Angola: Troops accused of killing civilians

JOHANNESBURG, 20 December (IRIN) - The Angolan army was alleged on Monday to have carried out a spree of indiscriminate along its southern border with Namibia in recent days as it flushed UNITA rebels from long-held strongholds in the area.
South African television showed footage of a number of huts reportedly burnt down by Angolan army units along the Angolan side of the Kavango river border. News reports said the troops are also alleged to have executed a number of men, women and children inside Angola, some 20 km east of the Namibian border town of Rundu.

Rundu, some which is about 800 km northeast of the capital Windhoek, is one of the areas from where the Angolan army has been given permission by the Namibian government to launch attacks against UNITA. Last week, the Namibian Defence Force (NDF) Chief of Staff, Major General Martin Shalli, said there was "nothing wrong" with Namibian support for Angola. "What is wrong with that? They are our friends," he told a media briefing in Windhoek. According to media reports an estimated 1,600 Angolan troops have been deployed inside Namibia.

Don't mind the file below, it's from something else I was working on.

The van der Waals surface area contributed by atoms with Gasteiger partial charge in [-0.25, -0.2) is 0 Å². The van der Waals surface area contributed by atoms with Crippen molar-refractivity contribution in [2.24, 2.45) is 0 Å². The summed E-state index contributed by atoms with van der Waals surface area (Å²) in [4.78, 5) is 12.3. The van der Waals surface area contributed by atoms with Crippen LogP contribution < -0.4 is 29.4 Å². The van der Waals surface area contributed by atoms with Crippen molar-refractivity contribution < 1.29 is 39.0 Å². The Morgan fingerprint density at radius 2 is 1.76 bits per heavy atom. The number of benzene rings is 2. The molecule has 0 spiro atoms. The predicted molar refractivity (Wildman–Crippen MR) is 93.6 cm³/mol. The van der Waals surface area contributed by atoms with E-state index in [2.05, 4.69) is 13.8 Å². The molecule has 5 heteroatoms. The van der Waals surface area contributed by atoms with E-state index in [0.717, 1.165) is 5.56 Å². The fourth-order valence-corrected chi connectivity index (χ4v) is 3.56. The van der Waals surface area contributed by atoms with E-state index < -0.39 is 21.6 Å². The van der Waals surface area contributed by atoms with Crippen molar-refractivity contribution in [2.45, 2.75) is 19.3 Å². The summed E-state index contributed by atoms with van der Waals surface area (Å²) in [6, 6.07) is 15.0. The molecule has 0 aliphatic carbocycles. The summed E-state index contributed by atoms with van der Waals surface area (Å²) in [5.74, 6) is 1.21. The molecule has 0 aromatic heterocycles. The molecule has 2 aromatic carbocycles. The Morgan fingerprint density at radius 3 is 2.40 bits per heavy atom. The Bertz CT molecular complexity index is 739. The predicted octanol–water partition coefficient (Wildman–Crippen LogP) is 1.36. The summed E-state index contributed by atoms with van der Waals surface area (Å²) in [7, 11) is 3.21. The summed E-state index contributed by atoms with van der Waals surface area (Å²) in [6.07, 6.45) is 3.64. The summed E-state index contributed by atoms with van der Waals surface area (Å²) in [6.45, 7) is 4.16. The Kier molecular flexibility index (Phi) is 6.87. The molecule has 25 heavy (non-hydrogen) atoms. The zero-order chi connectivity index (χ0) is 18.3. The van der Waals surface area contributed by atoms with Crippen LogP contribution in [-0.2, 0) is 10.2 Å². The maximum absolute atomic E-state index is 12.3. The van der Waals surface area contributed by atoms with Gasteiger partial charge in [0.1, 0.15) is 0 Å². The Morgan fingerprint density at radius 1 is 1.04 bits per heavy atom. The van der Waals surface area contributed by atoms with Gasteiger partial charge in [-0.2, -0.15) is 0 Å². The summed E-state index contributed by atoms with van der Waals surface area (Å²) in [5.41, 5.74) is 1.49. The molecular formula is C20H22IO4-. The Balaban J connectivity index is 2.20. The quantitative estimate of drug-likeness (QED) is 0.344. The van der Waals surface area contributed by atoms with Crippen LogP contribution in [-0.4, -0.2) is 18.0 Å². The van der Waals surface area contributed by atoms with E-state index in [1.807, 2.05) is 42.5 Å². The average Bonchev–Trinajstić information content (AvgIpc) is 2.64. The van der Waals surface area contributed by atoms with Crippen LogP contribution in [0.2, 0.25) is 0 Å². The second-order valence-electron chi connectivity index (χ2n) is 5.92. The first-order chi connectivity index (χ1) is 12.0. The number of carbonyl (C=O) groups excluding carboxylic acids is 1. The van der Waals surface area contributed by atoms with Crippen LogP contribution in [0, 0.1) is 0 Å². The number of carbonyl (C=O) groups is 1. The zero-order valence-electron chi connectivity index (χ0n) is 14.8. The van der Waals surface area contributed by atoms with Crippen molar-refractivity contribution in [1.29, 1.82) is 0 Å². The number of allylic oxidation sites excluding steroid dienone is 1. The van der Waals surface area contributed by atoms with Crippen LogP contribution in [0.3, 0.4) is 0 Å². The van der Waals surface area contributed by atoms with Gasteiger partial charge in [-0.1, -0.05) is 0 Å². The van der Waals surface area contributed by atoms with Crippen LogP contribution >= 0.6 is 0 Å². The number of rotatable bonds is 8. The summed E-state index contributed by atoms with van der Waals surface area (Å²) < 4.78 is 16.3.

A spokesman for the Namibian department of foreign affairs told IRIN on Monday: "To the best of our knowledge, there has been no fighting between the Angolan parties, and that means the government and UNITA, on Namibian soil." Officials in Namibia declined further comment on the issue, saying they were monitoring the situation.

Meanwhile in a statement to IRIN, the National Society for Human Rights (NSHR) in Namibia said that there were an estimated 1,000 Namibian, and possibly Angolan citizens, being held at a military base just south of Rundu. "Most detainees were arrested on 15 December in joint operations conducted by Namibian security forces and Angolan government soldiers," the statement said.

According to the NSHR the detainees were apparently being held after they failed to produce identity documents or for producing old Namibian identity documents which were issued during the period of transition prior to independence.

Namibian news reports also said villagers in the country's northern Kavango region were fleeing their homes following the renewed offensive by the Angolan army. Reports said that the army had, early on Sunday morning launched an attack on the UNITA stronghold of Kakutji in Cuando Cubango in southern Angola.

The UN High Commissioner for Refugees (UNHCR) told IRIN that UNHCR had registered 7,197 Angolan refugees at the new Osire refugee camp which is situated about 700 km south of the border.


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